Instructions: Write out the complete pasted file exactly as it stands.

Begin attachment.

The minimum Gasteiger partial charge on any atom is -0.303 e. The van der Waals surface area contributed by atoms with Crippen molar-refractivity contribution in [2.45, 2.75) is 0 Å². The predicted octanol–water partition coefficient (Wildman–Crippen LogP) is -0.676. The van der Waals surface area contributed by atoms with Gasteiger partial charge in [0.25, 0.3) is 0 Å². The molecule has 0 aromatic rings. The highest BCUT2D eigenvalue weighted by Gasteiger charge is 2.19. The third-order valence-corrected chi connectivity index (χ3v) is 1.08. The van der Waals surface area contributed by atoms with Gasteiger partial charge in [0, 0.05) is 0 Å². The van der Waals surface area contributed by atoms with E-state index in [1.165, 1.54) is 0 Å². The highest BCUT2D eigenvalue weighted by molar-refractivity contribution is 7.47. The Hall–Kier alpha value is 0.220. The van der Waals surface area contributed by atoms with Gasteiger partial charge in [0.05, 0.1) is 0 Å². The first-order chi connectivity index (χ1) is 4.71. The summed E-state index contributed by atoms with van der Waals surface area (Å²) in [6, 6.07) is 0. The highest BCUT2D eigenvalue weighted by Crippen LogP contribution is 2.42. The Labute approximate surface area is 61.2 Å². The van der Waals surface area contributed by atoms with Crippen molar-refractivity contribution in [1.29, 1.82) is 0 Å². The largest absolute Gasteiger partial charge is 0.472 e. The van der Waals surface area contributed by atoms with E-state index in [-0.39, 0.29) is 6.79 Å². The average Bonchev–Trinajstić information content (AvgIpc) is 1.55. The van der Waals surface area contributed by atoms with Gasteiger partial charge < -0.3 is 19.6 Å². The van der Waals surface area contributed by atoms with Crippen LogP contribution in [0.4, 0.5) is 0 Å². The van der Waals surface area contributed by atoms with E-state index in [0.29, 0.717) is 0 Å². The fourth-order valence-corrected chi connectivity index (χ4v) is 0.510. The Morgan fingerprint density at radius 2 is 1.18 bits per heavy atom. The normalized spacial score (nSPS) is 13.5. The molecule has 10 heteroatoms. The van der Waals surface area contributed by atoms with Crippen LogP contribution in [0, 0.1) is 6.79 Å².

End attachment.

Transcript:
The minimum Gasteiger partial charge on any atom is -0.303 e. The van der Waals surface area contributed by atoms with Crippen molar-refractivity contribution in [2.45, 2.75) is 0 Å². The predicted octanol–water partition coefficient (Wildman–Crippen LogP) is -0.676. The van der Waals surface area contributed by atoms with Gasteiger partial charge in [0.25, 0.3) is 0 Å². The molecule has 0 aromatic rings. The highest BCUT2D eigenvalue weighted by Gasteiger charge is 2.19. The third-order valence-corrected chi connectivity index (χ3v) is 1.08. The van der Waals surface area contributed by atoms with Gasteiger partial charge in [0, 0.05) is 0 Å². The van der Waals surface area contributed by atoms with E-state index in [1.165, 1.54) is 0 Å². The highest BCUT2D eigenvalue weighted by molar-refractivity contribution is 7.47. The Hall–Kier alpha value is 0.220. The van der Waals surface area contributed by atoms with Gasteiger partial charge in [0.05, 0.1) is 0 Å². The first-order chi connectivity index (χ1) is 4.71. The summed E-state index contributed by atoms with van der Waals surface area (Å²) in [6, 6.07) is 0. The highest BCUT2D eigenvalue weighted by Crippen LogP contribution is 2.42. The Labute approximate surface area is 61.2 Å². The van der Waals surface area contributed by atoms with Crippen molar-refractivity contribution in [1.29, 1.82) is 0 Å². The largest absolute Gasteiger partial charge is 0.472 e. The van der Waals surface area contributed by atoms with E-state index in [-0.39, 0.29) is 6.79 Å². The average Bonchev–Trinajstić information content (AvgIpc) is 1.55. The van der Waals surface area contributed by atoms with Gasteiger partial charge < -0.3 is 19.6 Å². The van der Waals surface area contributed by atoms with Crippen LogP contribution in [0.4, 0.5) is 0 Å². The van der Waals surface area contributed by atoms with E-state index in [0.29, 0.717) is 0 Å². The fourth-order valence-corrected chi connectivity index (χ4v) is 0.510. The Morgan fingerprint density at radius 2 is 1.18 bits per heavy atom. The normalized spacial score (nSPS) is 13.5. The molecule has 10 heteroatoms. The van der Waals surface area contributed by atoms with Crippen LogP contribution in [0, 0.1) is 6.79 Å².